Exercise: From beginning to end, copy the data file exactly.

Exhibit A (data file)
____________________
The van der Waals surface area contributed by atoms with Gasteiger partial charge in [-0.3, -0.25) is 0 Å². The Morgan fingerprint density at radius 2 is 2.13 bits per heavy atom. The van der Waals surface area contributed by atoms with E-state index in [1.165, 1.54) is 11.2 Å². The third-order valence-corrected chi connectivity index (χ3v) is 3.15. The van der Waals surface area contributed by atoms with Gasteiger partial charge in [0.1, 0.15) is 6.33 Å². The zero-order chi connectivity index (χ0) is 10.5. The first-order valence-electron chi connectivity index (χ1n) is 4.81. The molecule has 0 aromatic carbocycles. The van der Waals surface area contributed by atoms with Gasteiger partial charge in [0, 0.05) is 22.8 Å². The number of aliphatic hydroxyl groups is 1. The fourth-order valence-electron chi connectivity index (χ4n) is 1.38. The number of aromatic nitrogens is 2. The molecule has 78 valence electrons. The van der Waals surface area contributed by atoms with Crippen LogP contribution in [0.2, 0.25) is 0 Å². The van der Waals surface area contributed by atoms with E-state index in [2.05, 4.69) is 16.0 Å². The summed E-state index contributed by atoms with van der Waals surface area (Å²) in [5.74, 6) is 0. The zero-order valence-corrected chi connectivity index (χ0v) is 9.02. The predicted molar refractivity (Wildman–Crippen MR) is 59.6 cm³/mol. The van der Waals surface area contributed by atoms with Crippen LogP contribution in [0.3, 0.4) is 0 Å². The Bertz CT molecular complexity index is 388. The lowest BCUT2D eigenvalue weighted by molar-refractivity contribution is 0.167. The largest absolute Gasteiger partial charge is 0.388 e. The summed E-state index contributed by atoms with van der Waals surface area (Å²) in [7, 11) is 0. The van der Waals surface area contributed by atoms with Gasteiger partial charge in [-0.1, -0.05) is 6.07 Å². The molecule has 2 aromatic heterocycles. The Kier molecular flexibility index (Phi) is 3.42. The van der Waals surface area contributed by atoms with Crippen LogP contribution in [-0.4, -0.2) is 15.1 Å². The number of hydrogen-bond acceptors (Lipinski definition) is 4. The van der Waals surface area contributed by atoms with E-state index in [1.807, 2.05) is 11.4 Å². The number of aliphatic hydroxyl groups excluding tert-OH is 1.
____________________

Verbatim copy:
The van der Waals surface area contributed by atoms with Gasteiger partial charge in [-0.3, -0.25) is 0 Å². The Morgan fingerprint density at radius 2 is 2.13 bits per heavy atom. The van der Waals surface area contributed by atoms with E-state index in [1.165, 1.54) is 11.2 Å². The third-order valence-corrected chi connectivity index (χ3v) is 3.15. The van der Waals surface area contributed by atoms with Gasteiger partial charge in [0.1, 0.15) is 6.33 Å². The zero-order chi connectivity index (χ0) is 10.5. The first-order valence-electron chi connectivity index (χ1n) is 4.81. The molecule has 0 aromatic carbocycles. The van der Waals surface area contributed by atoms with Gasteiger partial charge in [0, 0.05) is 22.8 Å². The number of aliphatic hydroxyl groups is 1. The fourth-order valence-electron chi connectivity index (χ4n) is 1.38. The number of aromatic nitrogens is 2. The molecule has 78 valence electrons. The van der Waals surface area contributed by atoms with Crippen LogP contribution in [0.2, 0.25) is 0 Å². The van der Waals surface area contributed by atoms with E-state index in [2.05, 4.69) is 16.0 Å². The summed E-state index contributed by atoms with van der Waals surface area (Å²) in [5.74, 6) is 0. The zero-order valence-corrected chi connectivity index (χ0v) is 9.02. The predicted molar refractivity (Wildman–Crippen MR) is 59.6 cm³/mol. The van der Waals surface area contributed by atoms with Crippen LogP contribution in [0.3, 0.4) is 0 Å². The Bertz CT molecular complexity index is 388. The lowest BCUT2D eigenvalue weighted by molar-refractivity contribution is 0.167. The largest absolute Gasteiger partial charge is 0.388 e. The summed E-state index contributed by atoms with van der Waals surface area (Å²) in [7, 11) is 0. The van der Waals surface area contributed by atoms with Gasteiger partial charge in [-0.1, -0.05) is 6.07 Å². The molecule has 2 aromatic heterocycles. The Kier molecular flexibility index (Phi) is 3.42. The van der Waals surface area contributed by atoms with Crippen LogP contribution in [-0.4, -0.2) is 15.1 Å². The number of hydrogen-bond acceptors (Lipinski definition) is 4. The van der Waals surface area contributed by atoms with E-state index in [1.807, 2.05) is 11.4 Å². The number of aliphatic hydroxyl groups excluding tert-OH is 1.